How much of your faith is instilled from your upbringing and how much is from exploration?
Donald grew up near Canberra and found himself supporting NSW in the State of Origin. We all understand why. He goes to a school deep within NSW supporter territory. His peers, parents and teachers are all going to steer him to support NSW. His views are shaped by his past more than any rational thoughts.
It is the same for most areas of our lives: from our politics to the brand of cereal we buy. But what about our Christian beliefs? Are Jesus' words filtered through our preconceptions more than the Biblical context of these passages?
Developing our theology: Bible or our past?
As I read through some of the weird unorthodox dribble in the theological world I see a pattern. Many authors talk in depth about their own church upbringings and what impacted them.
Their theology seems to be shaped more by their reaction to their past, rather than a clear view of the Bible itself. Now I know this is a generalisation. But I see a trend. I also see a caution for us all.
My NSW-supporting friend, Donald, described Bishop Shelby Spong as 'an interesting philosopher but not a theologian'. What a brilliant insight!
The point is that the core of the Bible's message about sin and salvation is by very definition, the Christian faith. If someone disagrees with that definition, that is fine. But by definition it is therefore outside Christian belief and into a philosophical realm. That's Spong.
Spong spoke recently about his upbringing in the church. He said he was influenced by the hypocrisy of the church that preached love but, in his church anyway, also taught that whites were better than blacks. And they justified these social injustices from the Bible.
Whilst so many of his friends left the church in disgust, Spong entered ministry shaped by this. His theology seemed to be a reaction against what he had experienced.
John Crowder and Steve McVey are on the extreme periphery of the Charismatic continuum. They talk lots about the God they heard growing up in church. God was portrayed as a vengeful angry God just looking for someone to nuke with His wrath. As a result, they spruik their ministry to a reaction of this Biblical distortion.
Hence, they make God like Santa, penal substitution 'a lie' and sin is redefined as just our negative thoughts holding us back.
Whilst I may be generalizing, the point is that their theology is shaped by their upbringing more than a clear analysis of the Bible. They seem to start from this polarized view and shape their Bible interpretation around this.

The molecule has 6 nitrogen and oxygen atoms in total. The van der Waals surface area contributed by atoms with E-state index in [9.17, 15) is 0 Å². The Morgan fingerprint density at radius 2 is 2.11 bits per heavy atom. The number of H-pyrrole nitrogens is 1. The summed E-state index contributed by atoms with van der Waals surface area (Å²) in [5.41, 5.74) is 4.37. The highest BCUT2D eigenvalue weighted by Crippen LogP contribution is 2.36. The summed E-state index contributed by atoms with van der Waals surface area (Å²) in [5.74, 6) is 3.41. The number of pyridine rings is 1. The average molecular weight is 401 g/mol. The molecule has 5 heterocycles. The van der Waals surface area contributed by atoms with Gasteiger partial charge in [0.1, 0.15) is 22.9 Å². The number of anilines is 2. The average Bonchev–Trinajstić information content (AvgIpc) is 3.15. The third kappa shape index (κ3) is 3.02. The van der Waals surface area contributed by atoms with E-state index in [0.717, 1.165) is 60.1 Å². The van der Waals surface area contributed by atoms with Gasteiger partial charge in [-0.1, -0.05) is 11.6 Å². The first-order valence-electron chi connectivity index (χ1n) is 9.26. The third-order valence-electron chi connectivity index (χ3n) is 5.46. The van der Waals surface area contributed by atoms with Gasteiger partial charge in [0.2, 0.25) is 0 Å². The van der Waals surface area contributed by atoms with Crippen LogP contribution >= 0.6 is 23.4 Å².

What are your theological hobby horses? Are these influenced more by preconceptions from your past more than analysis of the Bible? These are tough questions because they make us think and question our views. It is hard also because there is an over-layer of our culture that influences our views as well. For example, Spong grew up in a culture that accepted racial discrimination.
So what's the answer? There isn't one.
We can't escape our upbringing or cultural baggage any more than a fish can escape the water it lives in. But there are two guides: awareness and the Bible.
Firstly, we can be aware of what influences us. Just like noticing a passionate NSW supporter, awareness of a person's beliefs stops us from blindly accepting everything that is said. We need to be students of our culture and psychologist to our own cognitions to see how these influence us.
Neil Postman was a philosopher with an amazing ability to examine the trends in our society and the way it shapes us. His famous book Amusing Ourselves to Death is an examination of the hegemony of television over our culture and thoughts.
Church historians, such as Carl Trueman, do a brilliant job in examining our church culture today in light of the trends from the past. Awareness is vital.
Secondly, the ultimate author of our faith should be the Word (John chapter 1). Jesus is the author and perfector of our faith. His plan is revealed in the Bible.
These books have historical context that must be understood to gain the clear gospel message. So if someone says whites are better than blacks and gives a Bible verse, you should be able to look at the context of that passage and examine how it fits into the Bible's big picture and see the error. Reading the Bible correctly is vital.
In the big eternal scheme of things, supporting NSW or QLD doesn't matter. And we can't change how we were brought up or the influences we might have had. But we can try and be aware of the influences we have had and balance these with a prayerful interpretation of the Bible. Jesus is the One that should shape our beliefs.
Want to explore this concept more? Have a read of the well-known author Graeme Goldsworthy's book Christ-Centred Biblical Theology.
Jeremy Dover is a former sports scientist and Pastor
Jeremy Dover's previous articles may be viewed at www.pressserviceinternational.org/jeremy-dover.html